Antifurniture by Fyodor Pavlov-Andreevich

at Bienal do Mercosul

On Thursday, Sept 15th, Fyodor's new project antifurniture is opening as a part of Bienal do Mercosul in Porto Alegre in Casa de Cultura Mario Quintana (ground floor hall). It will be a world premier of the first 3 objects of the collection. 

Antifurniture by Fyodor Pavlov-Andreevich with architect Olga Treivas

Artist’s’ statement:

The human body is capable of sitting, laying down, standing and leaning. These actions are typically purely practical, but the body has the fascinating ability to turn these mundane behaviors into gestures, imbuing these routine and mechanical motions with sacred meaning. In this, our quotidian bodies take a cue from ornate furniture as these actions begin to celebrate the human body, supplementing its pragmatic functions with a new mission to locate itself in space. It goes beyond the creation of new geometries and anatomies to forge and celebrate new relationships with its observers.

Antifurniture fulfills my childhood dream of a fairground, Moscow’s Sokolniki Park, where the priests and priestesses of the Czech Socialist Republic, wearing indifferent faces and chewing the bubblegum about which a Soviet child could only dream, would open their sanctuary gates to reveal a tunnel of terrors, a bumper car track or a procession of funhouse mirrors to these starving children, mouths agape and convinced that the creatures awaiting them were indeed divine.

Sadly, they would discover a world beyond these gates that could never live up to their expectations. The plain, ascetic message behind Antifurniture is similar: entertainment is not necessarily what we expect it to be. This illusion of pleasure may suddenly collapse, becoming a wearisome, even physically taxing endeavor. Created in collaboration with architect Olga Treivas, Antifurniture explores this dissonance, creating a theme park whose attractions either place the body out of step with its surroundings or make those circumstances outright uncomfortable.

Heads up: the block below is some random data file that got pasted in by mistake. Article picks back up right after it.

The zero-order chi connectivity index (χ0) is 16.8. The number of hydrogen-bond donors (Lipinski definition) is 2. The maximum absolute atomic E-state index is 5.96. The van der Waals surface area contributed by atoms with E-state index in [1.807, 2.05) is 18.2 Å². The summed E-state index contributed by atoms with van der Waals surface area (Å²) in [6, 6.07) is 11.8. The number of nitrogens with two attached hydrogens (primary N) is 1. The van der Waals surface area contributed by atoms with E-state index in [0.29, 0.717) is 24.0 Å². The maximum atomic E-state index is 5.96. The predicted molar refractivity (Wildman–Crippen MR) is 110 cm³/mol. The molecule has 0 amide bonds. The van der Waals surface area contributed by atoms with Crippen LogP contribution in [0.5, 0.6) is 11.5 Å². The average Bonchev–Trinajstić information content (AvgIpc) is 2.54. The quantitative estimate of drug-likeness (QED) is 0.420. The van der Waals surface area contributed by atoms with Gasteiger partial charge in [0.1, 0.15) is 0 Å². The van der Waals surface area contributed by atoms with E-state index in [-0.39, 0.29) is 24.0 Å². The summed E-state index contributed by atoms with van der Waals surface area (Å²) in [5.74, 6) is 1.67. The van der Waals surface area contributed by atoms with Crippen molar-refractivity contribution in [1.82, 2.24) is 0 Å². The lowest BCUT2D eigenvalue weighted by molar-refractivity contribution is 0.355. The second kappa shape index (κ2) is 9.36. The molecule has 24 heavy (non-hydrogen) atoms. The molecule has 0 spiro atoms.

These objects maintain the illusion of furniture when viewed from a distance, but any semblance of practicality fades away upon closer inspection. For this reason, visitors are welcome, and indeed encouraged, to submit their bodies to the circumstances that Antifuniture creates: objects that immediately transform into sculptures on first contact with the human body.

Placed in one of Antifurniture objects, a human body automatically becomes a body of endurance, a body of mistreatment, a political body — or even a body of war, which became particularly important as of February 24, 2022.

The objects for multiple participants refer to the depersonalized bodies of the dark days, to those nameless humans that beat the track of the body of war into political history. The delicate relationship between an obvious entertaining element and the sadness of the human body’s fragility and transiency brings the visitors experiencing Antifurniture to the new understanding of their own physicality as well as of the strings connecting the routine body to the body of statement.
September 17, 2022